Thursday, November 26, 2009
AIG, the Sequel
"After shelling out billions of dollars to Wall Street banks last year on souring trades, [AIG] has gotten some of that money back, thanks to a turnaround in the very securities that helped to level the insurer. ... For the second quarter, the figure may have topped $3 billion, public filings suggest. Goldman Sachs Group Inc. [GSG] has sent back at least about $1 billion, said people familar with the matter. ... The cash that AIG is getting back from Wall Street is tied to credit-default swaps, which act as insurance policies on securities backed by assets such as mortgages and pay off in case of default. ... The development highlights how the government's decision last November to close out many of these trades aided big banks while costing AIG a chance to get billions of dollars more in collateral back in any rebound. ... Two months after the bailout, the government adopted a new strategy. The [Fed] of New York helped create an entity called Maiden Lane III to buy the underlying investments, and arranged to terminate many of the swap contracts. That was a boon to the banks, which were effectively made whole. The banks pocketed $35 billion in collateral AIG already had paid them, and collected another $26.8 billion in cash for selling the investments at roughly their lowered values. [GSG] got to keep billions in collateral and got paid $5.6 billion for the investments. ... Others have contended that AIG's trading partners should have been forced to accept less money for tearing up the contracts", my emphasis, Liam Pleven at the WSJ, 30 October 2009, link: http://online.wsj.com/article/SB125677194092914501.html.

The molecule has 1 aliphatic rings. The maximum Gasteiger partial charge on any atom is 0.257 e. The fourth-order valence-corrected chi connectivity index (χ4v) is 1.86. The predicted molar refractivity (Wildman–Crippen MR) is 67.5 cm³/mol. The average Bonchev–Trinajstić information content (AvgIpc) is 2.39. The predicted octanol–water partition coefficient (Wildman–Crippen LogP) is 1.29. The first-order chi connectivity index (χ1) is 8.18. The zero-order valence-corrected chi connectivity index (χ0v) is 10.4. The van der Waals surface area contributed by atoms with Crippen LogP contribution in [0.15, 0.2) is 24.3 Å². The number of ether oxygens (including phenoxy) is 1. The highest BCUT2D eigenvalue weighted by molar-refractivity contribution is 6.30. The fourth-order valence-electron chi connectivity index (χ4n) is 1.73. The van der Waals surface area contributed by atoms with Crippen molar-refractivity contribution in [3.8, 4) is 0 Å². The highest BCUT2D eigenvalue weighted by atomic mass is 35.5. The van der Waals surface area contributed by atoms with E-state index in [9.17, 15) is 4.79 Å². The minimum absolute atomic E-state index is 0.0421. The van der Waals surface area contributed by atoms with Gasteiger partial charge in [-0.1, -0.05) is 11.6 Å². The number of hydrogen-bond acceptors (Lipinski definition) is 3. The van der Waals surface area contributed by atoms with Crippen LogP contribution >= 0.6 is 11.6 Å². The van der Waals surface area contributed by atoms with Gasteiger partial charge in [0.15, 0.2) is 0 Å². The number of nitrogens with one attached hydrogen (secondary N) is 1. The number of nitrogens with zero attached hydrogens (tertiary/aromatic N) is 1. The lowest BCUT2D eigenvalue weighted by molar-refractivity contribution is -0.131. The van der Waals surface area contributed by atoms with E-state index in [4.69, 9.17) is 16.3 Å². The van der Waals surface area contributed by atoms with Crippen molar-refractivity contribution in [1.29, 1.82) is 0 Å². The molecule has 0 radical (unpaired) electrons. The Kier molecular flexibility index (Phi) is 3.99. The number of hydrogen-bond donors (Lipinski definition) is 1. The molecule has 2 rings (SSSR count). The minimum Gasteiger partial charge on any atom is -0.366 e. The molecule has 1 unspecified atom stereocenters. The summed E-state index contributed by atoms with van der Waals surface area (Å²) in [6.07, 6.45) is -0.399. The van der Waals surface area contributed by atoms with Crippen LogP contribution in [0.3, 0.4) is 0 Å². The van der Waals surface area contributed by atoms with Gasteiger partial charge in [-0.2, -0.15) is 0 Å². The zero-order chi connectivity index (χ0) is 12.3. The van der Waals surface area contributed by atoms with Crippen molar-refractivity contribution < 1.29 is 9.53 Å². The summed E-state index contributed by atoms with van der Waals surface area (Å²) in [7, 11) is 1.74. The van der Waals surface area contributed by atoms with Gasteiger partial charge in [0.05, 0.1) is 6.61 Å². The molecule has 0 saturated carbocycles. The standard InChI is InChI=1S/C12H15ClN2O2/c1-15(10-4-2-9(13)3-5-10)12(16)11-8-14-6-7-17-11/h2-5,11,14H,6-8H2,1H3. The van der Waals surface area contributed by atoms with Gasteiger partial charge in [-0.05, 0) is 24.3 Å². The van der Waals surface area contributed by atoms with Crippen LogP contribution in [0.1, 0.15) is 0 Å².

Vampire Squid (VS) almost always wins! What is the Fed for, if not to ensure VS is well Fed?